What is it about?

Different trajectories of self-control found in forensic psychiatric patients during their time in treatment, and the variables (intelligence, criminal factors, clinical factors) associated with trajectory membership. Most patients showed changes over time at different rates in both impulsivity and coping skills indicators, more problematic and stable trajectories were associated with a worse criminal history and more recidivism.

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Why is it important?

Self-control is seen as one of the main predictors of crime, but has rarely been investigated in mentally ill offenders. As patients are treated with the aim of resocialization, it is important to reduce the risk of crime, which may happen true the improvement of self-control. Seeing how self-control changes during treatment and what types of factors this depends on may be valuable to further guide treatment.


I personally think this paper is a first step into an important direction. We need more longitudinal research in forensic settings, and more research in general in forensic psychiatric settings. As it is very difficult to engage a sample in these settings, using file data, as we did in this paper, is a good option to get a basic idea. Based on this type of more preliminary research we should be able to make more specific hypotheses and hopefully create the opportunity to do more rigorous and in-depth research.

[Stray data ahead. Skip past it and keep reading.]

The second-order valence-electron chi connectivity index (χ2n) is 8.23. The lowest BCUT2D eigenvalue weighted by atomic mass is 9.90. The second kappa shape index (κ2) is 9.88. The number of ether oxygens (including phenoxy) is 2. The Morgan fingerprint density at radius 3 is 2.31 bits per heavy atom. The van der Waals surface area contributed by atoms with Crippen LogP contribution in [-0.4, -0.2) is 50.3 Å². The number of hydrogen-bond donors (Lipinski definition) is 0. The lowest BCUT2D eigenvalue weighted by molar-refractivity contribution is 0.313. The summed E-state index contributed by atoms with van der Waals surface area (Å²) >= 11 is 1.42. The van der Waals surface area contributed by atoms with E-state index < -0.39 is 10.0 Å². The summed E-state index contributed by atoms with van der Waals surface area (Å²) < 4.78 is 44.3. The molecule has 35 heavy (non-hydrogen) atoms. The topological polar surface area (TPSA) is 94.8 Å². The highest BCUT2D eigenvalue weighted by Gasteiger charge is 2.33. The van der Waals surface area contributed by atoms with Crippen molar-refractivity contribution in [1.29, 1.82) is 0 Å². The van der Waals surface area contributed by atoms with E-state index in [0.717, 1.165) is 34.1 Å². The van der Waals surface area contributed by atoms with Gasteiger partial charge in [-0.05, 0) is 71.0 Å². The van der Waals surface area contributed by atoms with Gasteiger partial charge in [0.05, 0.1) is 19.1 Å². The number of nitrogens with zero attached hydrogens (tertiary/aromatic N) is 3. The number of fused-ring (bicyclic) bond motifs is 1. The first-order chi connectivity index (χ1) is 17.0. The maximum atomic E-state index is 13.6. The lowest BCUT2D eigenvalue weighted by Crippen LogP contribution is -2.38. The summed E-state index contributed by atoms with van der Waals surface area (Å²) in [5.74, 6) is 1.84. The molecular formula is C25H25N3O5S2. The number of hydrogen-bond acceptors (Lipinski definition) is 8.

Eva Billen
Tilburg University

Read the Original

This page is a summary of: Trajectories of Self-control in a Forensic Psychiatric Sample: Stability and Association with Psychopathology, Criminal History, and Recidivism, Criminal Justice and Behavior, June 2019, SAGE Publications, DOI: 10.1177/0093854819856051.
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